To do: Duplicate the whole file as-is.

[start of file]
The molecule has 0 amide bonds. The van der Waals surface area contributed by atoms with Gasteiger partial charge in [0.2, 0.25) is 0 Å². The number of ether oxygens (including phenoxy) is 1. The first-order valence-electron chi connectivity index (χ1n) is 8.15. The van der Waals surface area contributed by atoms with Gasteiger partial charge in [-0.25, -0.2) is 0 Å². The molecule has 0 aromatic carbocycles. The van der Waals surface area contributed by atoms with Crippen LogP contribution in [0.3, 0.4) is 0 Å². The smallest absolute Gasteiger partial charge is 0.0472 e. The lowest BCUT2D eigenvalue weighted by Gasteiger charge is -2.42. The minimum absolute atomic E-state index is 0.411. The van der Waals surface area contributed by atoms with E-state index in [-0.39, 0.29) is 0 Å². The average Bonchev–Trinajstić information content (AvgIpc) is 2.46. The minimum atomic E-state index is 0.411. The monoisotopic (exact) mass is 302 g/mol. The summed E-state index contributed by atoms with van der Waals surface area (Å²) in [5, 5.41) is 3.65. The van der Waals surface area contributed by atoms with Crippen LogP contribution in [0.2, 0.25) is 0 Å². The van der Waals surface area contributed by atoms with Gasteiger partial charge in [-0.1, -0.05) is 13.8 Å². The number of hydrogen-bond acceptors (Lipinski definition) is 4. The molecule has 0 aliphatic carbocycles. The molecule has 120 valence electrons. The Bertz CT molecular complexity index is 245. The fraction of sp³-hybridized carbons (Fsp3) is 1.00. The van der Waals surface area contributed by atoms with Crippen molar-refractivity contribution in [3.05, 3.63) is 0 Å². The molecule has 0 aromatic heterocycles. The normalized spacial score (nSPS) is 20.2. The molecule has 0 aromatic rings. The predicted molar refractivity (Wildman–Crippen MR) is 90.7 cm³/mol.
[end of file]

The molecule has 0 amide bonds. The van der Waals surface area contributed by atoms with Gasteiger partial charge in [0.2, 0.25) is 0 Å². The number of ether oxygens (including phenoxy) is 1. The first-order valence-electron chi connectivity index (χ1n) is 8.15. The van der Waals surface area contributed by atoms with Gasteiger partial charge in [-0.25, -0.2) is 0 Å². The molecule has 0 aromatic carbocycles. The van der Waals surface area contributed by atoms with Crippen LogP contribution in [0.3, 0.4) is 0 Å². The smallest absolute Gasteiger partial charge is 0.0472 e. The lowest BCUT2D eigenvalue weighted by Gasteiger charge is -2.42. The minimum absolute atomic E-state index is 0.411. The van der Waals surface area contributed by atoms with E-state index in [-0.39, 0.29) is 0 Å². The average Bonchev–Trinajstić information content (AvgIpc) is 2.46. The minimum atomic E-state index is 0.411. The monoisotopic (exact) mass is 302 g/mol. The summed E-state index contributed by atoms with van der Waals surface area (Å²) in [5, 5.41) is 3.65. The van der Waals surface area contributed by atoms with Crippen LogP contribution in [0.2, 0.25) is 0 Å². The van der Waals surface area contributed by atoms with Gasteiger partial charge in [-0.1, -0.05) is 13.8 Å². The number of hydrogen-bond acceptors (Lipinski definition) is 4. The molecule has 0 aliphatic carbocycles. The molecule has 120 valence electrons. The Bertz CT molecular complexity index is 245. The fraction of sp³-hybridized carbons (Fsp3) is 1.00. The van der Waals surface area contributed by atoms with Crippen molar-refractivity contribution in [3.05, 3.63) is 0 Å². The molecule has 0 aromatic heterocycles. The normalized spacial score (nSPS) is 20.2. The molecule has 0 aromatic rings. The predicted molar refractivity (Wildman–Crippen MR) is 90.7 cm³/mol.